Suds and Speculation posts are ideas I come up with, usually while drinking and socializing with friends or people I meet. The posts also use real data leading to some idea, or dream, that we can speculate on for downtown Raleigh.
Quiet for now, but not gone yet, this food truck debate is a new puzzle for the city to figure out. For those needing to catch up, this article at the Raleigh Public Record is required reading.
I lean toward siding with the food trucks in this debate but want to see a smart plan come from the city to regulate this new industry. I strongly disagree that brick and mortar restaurants need to be protected by the city, an argument that restaurant owners make quite often. Mike Stenke, referenced in the article, makes a point about only competing with fast food chains and not the larger restaurants. It’s still a tough situation to figure out.
Why Food Trucks Do Not Compete With B&M Restaurants
To me, the main difference between the restaurants in the downtown buildings and the delicious food trucks is the experience you get from going to them. They differ completely and maybe at first you will be intrigued to get a burger or some Korean tacos from a truck but after a few tries, the curiosity is over and it’s the experience you seek.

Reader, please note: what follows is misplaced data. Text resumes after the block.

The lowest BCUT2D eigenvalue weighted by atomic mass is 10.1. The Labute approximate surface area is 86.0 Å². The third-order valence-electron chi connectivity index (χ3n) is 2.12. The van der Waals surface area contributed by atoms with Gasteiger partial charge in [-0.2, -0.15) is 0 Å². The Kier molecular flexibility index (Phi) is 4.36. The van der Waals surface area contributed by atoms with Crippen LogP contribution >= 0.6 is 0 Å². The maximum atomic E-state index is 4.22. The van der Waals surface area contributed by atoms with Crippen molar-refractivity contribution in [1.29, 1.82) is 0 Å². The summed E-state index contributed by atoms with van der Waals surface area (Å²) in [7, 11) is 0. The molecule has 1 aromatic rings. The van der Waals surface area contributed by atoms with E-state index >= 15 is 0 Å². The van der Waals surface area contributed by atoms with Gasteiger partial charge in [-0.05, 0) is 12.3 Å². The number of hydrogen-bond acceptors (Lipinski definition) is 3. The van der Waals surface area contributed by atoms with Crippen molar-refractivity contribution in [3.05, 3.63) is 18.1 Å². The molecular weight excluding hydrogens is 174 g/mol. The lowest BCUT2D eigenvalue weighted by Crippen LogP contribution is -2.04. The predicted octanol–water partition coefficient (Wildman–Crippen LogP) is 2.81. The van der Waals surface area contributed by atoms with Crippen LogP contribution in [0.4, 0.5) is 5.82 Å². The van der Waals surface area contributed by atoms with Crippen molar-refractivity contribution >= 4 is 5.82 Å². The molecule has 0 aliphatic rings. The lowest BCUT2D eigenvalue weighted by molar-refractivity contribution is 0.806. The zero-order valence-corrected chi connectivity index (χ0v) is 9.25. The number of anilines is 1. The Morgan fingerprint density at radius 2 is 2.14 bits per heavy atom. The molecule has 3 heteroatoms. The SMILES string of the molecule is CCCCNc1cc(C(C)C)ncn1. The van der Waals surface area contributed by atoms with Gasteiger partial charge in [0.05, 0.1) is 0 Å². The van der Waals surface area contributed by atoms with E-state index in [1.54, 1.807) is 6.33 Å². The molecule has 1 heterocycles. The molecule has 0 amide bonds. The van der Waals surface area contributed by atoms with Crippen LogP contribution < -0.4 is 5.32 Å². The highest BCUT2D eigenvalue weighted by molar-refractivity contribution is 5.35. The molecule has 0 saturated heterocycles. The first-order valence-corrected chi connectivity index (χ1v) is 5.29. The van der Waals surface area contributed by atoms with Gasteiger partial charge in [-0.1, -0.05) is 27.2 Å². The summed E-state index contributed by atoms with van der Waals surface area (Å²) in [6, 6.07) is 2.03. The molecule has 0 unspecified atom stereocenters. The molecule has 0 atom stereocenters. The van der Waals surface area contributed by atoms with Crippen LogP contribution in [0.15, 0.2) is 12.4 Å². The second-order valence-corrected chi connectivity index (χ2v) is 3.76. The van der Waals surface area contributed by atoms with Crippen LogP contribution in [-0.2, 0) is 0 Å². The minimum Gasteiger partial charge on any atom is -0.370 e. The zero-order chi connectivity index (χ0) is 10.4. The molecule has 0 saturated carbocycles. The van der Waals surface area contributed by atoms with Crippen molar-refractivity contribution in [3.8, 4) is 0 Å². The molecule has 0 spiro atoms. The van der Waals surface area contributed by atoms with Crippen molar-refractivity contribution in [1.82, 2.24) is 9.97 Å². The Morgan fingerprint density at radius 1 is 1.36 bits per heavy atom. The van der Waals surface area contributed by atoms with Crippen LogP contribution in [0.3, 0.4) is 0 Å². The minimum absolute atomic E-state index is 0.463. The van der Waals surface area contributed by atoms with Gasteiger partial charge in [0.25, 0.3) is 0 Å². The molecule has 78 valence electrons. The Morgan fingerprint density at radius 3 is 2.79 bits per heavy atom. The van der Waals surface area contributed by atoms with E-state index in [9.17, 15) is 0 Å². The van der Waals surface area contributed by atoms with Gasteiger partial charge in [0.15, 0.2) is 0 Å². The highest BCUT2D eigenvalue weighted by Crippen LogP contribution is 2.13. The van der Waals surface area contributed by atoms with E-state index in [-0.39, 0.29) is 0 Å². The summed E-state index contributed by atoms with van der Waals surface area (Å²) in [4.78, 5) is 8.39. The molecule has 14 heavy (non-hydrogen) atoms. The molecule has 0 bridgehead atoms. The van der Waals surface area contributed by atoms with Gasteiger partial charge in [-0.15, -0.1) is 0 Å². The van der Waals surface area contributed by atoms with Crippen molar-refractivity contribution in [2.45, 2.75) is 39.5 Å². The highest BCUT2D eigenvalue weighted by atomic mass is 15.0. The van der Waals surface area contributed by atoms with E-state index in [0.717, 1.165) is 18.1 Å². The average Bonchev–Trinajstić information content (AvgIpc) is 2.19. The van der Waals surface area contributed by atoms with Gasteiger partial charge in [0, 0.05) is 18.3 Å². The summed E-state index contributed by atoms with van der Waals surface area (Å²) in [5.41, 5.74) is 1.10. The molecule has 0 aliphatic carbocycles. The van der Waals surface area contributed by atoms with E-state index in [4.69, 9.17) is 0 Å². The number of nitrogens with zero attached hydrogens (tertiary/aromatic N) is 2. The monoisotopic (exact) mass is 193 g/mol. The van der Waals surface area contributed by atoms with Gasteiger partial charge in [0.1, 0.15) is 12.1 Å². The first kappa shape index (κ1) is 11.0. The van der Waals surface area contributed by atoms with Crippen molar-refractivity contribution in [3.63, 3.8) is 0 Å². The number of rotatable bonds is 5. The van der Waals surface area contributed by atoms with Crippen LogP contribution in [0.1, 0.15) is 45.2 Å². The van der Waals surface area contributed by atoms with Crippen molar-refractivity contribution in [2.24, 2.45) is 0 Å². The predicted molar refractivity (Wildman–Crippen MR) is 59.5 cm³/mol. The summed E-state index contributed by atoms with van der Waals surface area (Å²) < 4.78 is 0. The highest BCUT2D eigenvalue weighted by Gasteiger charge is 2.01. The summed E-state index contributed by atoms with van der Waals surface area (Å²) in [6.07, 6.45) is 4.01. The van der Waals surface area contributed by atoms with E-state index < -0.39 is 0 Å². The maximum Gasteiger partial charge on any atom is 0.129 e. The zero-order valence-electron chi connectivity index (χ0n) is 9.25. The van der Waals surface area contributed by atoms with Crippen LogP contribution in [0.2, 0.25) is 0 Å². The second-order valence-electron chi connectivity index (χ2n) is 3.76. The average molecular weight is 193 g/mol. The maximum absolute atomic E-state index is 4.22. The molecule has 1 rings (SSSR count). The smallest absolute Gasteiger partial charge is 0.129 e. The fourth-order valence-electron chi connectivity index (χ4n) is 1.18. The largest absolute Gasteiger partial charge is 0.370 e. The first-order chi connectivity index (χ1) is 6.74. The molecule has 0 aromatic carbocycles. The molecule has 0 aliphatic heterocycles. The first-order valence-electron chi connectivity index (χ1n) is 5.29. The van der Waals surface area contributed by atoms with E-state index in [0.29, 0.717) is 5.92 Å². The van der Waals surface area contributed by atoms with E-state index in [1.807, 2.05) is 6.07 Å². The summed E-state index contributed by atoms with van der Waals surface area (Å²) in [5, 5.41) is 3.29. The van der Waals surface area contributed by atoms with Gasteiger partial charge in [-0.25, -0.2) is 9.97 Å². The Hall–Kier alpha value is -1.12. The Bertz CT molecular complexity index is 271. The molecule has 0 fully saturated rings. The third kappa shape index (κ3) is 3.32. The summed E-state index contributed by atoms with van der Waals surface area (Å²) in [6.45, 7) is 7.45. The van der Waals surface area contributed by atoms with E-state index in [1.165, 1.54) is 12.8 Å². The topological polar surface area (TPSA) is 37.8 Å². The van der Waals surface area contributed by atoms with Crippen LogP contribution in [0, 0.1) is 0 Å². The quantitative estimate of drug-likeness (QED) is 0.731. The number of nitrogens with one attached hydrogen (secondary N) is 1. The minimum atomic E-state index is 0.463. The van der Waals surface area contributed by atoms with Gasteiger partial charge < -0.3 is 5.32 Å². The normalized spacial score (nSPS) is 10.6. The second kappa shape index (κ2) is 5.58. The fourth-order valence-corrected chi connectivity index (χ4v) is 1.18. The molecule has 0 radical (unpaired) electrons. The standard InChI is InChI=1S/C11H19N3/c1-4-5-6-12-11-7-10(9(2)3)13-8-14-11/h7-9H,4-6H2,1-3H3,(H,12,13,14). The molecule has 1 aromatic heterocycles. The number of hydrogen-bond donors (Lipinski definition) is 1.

Let’s list out some differences:
- Hours: Typically trucks hold way less hours than most restaurants and since they move around, tracking them down is a hurdle you have to deal with.
- Weather: I haven’t seen a single restaurant in the Triangle that is all outdoor seating so it’s safe to say that restaurants offer shelter from the elements while food trucks do not; order to-go only.
- Atmosphere: If the weather is nice, some decide to eat near a truck and just make do with the space around the truck. Others prefer a seat and a table that a restaurant can provide every day they are open.
This completely to-go experience, or maybe ‘service,’ is what the food trucks are bringing. Plus, who’s stopping a restaurant from having to-go orders and still beating them out with hours, weather, and space while you wait?